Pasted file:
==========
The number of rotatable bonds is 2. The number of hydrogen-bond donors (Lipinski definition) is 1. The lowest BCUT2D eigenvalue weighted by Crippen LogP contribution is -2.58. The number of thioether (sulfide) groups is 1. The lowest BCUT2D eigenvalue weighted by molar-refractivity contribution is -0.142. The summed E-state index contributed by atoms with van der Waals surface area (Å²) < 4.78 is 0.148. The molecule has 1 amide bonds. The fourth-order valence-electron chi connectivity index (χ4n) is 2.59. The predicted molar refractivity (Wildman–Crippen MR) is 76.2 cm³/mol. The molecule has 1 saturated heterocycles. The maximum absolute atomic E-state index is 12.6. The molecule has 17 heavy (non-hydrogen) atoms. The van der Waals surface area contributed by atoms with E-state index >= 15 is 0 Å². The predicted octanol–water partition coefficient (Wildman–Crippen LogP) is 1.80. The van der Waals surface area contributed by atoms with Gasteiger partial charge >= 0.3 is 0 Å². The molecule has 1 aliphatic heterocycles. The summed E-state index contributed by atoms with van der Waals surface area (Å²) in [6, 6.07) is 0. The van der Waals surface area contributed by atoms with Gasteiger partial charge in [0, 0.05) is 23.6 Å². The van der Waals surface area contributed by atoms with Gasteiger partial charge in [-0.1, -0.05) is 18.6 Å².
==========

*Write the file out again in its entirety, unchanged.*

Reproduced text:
The number of rotatable bonds is 2. The number of hydrogen-bond donors (Lipinski definition) is 1. The lowest BCUT2D eigenvalue weighted by Crippen LogP contribution is -2.58. The number of thioether (sulfide) groups is 1. The lowest BCUT2D eigenvalue weighted by molar-refractivity contribution is -0.142. The summed E-state index contributed by atoms with van der Waals surface area (Å²) < 4.78 is 0.148. The molecule has 1 amide bonds. The fourth-order valence-electron chi connectivity index (χ4n) is 2.59. The predicted molar refractivity (Wildman–Crippen MR) is 76.2 cm³/mol. The molecule has 1 saturated heterocycles. The maximum absolute atomic E-state index is 12.6. The molecule has 17 heavy (non-hydrogen) atoms. The van der Waals surface area contributed by atoms with E-state index >= 15 is 0 Å². The predicted octanol–water partition coefficient (Wildman–Crippen LogP) is 1.80. The van der Waals surface area contributed by atoms with Gasteiger partial charge >= 0.3 is 0 Å². The molecule has 1 aliphatic heterocycles. The summed E-state index contributed by atoms with van der Waals surface area (Å²) in [6, 6.07) is 0. The van der Waals surface area contributed by atoms with Gasteiger partial charge in [0, 0.05) is 23.6 Å². The van der Waals surface area contributed by atoms with Gasteiger partial charge in [-0.1, -0.05) is 18.6 Å².